Triboelectricity has been utilized in fundamental scientific research as a source of high electrostatic potential for over three centuries from the early electrostatic apparatus of Haukesbee (F. Haukesbee, Physico-Mechanical experiments on various subjects (London: 1709)) through to the eponymous generators of van der Graaf, yet there remains a notable absence of a first principles approach to the subject (M. Stoneham, Modelling Simul. Mater. Sci. Eng. 17, 084009 (2009)). Electrostatic generators store the integrated charge that is developed when two materials are rubbed together in frictional contact. The materials are selected to be furthest apart in the triboelectric series—an empirically derived list showing both the propensity of the materials to charge and the polarity of charge (P. E. Shaw, Proc. R. Soc. Lond. A 94, 16 (1917)). At the point of contact between the two materials, the frictional electrification may be of such magnitude that it may ionize the gas surrounding it, creating triboluminescence. The triboluminescence observed during peeling pressure sensitive adhesive (PSA) tape has long attracted scientific attention (E. N. Harvey, Science 89, 460 (1939)) and has an electrostatic origin. When the tape is peeled, charge densities 1012 e cm−2 (where is e is the fundamental charge on the electron) are exposed on the surfaces of the freshly peeled region and subsequently discharge (C. G. Camara, J. V. Escobar, J. R. Hird and S. P. Putterman, Nature 455, 1089 (2008)). If the tape is peeled in vacuum ˜10 mTorr, it has been found that the triboluminescence produced extends to X-ray energies (V. V. Karasev, N. A. Krotova and B. W. Deryagin, Dokl. Akad. Nauk. SSR 88 777 (1953)). More recently (Camara, et al., id.), it was found that there are two timescales for tribocharging during the peeling of tape in vacuo: the first, common to electrostatic generators and classic electrostatic experiments (W. R. Harper, Contact and frictional electrification, (Oxford University Press, London, 1967)), is the long timescale process which results in an average charge density of 1010 e cm−2 being maintained on the surface of the tape and second, a nanosecond process with charge densities of 1012 e cm−2. In addition, it was found that the X-ray discharge from peeling tape was sufficiently self-collimated at the peel line to resolve the inter-phlangeal spacing of a human digit. The emission of nanosecond X-ray pulses allowed an estimate of the emission region to be calculated. Subsequent research on peeling PSA tape with a width of 1.5 mm has confirmed that the process takes place at dimensions less than 300 μm (C. G. Camara, J. V. Escobar, J. R. Hird and S. P. Putterman, Appl. Phys. B 99, 613 (2010)). This result has provided the prospect of multiple-element X-ray sources consisting of sub-mm arrays powered by the triboelectric effect.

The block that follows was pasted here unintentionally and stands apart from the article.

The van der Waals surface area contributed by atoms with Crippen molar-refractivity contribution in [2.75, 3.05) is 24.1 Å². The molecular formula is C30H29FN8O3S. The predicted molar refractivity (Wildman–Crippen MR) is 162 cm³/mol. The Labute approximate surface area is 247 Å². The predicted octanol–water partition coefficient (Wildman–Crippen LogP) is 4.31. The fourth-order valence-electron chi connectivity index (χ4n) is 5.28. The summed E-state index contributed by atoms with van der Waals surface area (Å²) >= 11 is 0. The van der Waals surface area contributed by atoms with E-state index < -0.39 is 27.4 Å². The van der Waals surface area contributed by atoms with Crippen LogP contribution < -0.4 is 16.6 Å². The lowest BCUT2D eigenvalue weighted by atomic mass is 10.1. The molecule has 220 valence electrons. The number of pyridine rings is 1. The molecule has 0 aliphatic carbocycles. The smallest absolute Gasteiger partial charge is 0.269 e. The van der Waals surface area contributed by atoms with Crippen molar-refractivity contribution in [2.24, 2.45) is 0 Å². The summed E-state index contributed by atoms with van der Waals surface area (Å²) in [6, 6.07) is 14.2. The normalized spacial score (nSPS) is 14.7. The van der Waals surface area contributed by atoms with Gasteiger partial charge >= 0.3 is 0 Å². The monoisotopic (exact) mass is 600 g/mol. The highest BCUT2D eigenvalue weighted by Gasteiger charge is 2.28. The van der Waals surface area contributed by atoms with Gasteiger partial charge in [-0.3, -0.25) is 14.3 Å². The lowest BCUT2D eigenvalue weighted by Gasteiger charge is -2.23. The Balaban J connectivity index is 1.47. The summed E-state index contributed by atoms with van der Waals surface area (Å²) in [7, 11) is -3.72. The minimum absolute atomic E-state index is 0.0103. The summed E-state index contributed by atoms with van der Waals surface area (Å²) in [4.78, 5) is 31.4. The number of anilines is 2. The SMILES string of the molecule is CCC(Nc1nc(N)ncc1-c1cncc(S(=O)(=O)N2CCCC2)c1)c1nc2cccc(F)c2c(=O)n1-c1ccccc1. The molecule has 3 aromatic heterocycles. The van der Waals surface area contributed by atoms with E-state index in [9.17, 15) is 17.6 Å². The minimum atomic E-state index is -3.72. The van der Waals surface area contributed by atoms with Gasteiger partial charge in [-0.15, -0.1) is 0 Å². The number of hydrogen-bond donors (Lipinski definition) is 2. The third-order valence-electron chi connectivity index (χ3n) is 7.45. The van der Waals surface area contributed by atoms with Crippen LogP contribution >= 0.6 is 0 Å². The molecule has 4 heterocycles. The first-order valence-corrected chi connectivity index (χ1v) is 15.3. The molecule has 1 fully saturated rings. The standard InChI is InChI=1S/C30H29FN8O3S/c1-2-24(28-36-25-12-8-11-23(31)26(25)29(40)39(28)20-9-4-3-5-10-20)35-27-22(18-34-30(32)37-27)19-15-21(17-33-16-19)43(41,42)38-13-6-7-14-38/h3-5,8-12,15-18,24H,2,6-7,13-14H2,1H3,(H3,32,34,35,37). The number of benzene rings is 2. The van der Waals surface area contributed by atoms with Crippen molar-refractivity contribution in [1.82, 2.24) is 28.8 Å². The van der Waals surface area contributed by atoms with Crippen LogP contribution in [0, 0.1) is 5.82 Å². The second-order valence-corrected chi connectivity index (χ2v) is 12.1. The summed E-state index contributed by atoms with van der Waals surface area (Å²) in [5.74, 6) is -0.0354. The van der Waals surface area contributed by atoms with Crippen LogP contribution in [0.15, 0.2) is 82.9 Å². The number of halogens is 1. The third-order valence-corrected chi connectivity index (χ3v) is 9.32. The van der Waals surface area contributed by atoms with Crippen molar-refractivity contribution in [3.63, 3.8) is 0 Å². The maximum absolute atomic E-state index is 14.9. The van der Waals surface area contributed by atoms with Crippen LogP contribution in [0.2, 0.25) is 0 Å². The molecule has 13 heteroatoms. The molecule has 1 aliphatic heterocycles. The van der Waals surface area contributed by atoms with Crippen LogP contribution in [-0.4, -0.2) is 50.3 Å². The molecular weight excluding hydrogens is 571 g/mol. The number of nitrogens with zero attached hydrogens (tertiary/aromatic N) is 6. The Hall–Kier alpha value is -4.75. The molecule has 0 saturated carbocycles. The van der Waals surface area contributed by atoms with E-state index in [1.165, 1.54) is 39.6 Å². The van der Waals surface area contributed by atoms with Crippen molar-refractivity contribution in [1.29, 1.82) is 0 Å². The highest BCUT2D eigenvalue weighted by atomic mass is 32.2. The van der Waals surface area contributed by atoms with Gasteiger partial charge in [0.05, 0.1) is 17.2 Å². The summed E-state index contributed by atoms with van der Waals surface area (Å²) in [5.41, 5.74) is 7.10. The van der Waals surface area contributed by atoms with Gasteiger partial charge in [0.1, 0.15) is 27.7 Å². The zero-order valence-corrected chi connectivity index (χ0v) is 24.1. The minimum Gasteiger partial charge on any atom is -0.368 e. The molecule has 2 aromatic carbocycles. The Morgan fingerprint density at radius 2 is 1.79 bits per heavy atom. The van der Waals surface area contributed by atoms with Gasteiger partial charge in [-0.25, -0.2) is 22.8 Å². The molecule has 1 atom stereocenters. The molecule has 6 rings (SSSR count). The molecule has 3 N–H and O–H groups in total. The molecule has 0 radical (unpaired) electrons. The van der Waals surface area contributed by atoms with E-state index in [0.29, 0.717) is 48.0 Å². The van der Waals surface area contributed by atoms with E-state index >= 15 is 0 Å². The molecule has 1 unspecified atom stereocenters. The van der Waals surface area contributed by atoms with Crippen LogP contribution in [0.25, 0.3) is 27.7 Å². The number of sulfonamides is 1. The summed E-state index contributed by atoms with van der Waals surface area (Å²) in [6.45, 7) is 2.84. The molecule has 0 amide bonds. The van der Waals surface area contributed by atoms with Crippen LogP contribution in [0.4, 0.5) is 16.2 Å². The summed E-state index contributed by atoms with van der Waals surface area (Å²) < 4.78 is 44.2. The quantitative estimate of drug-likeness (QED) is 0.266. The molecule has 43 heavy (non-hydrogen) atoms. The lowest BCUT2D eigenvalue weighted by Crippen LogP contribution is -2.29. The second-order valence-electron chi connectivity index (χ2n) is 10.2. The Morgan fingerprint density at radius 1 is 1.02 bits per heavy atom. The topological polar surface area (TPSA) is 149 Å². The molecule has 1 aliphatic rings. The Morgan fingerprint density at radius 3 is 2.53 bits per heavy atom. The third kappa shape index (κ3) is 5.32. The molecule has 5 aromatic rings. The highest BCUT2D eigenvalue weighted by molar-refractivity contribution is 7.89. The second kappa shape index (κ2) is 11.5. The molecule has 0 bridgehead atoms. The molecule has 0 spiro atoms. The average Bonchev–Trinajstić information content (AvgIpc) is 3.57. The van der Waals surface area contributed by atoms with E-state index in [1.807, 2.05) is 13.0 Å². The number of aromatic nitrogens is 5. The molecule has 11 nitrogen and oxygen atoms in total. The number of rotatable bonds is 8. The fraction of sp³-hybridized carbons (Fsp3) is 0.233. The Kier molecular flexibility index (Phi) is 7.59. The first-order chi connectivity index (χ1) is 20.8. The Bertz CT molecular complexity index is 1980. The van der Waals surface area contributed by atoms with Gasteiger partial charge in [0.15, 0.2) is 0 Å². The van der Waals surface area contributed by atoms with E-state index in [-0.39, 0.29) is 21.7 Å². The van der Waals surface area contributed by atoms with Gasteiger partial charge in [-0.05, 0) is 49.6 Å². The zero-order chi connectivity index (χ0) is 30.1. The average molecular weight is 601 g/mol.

Underpinning this recent work on triboelectricity is a resurgence of interest in how charge transfer occurs between different materials and particularly between polymers. Particularly intriguing is the report of like-polymers charging each other (M. M. Apodaca, P. J. Wesson, K. J. M. Bishop, M. A. Ratner and B. A. Grzybowski, Angew. Chem. Int. Ed. 49, 946 (2010)). More fundamentally, an open question is whether the transfer particle is an ion (L. McCathy and G. M. Whitesides, Angew. Chem. Int. Ed. 47, 2188 (2008)) or an electron (Harper, id.)—a matter that is still debated despite centuries of experimental research. Whether the charge carriers responsible for tribocharging are electrons or ions, what is clear is that very large charge densities are readily generated.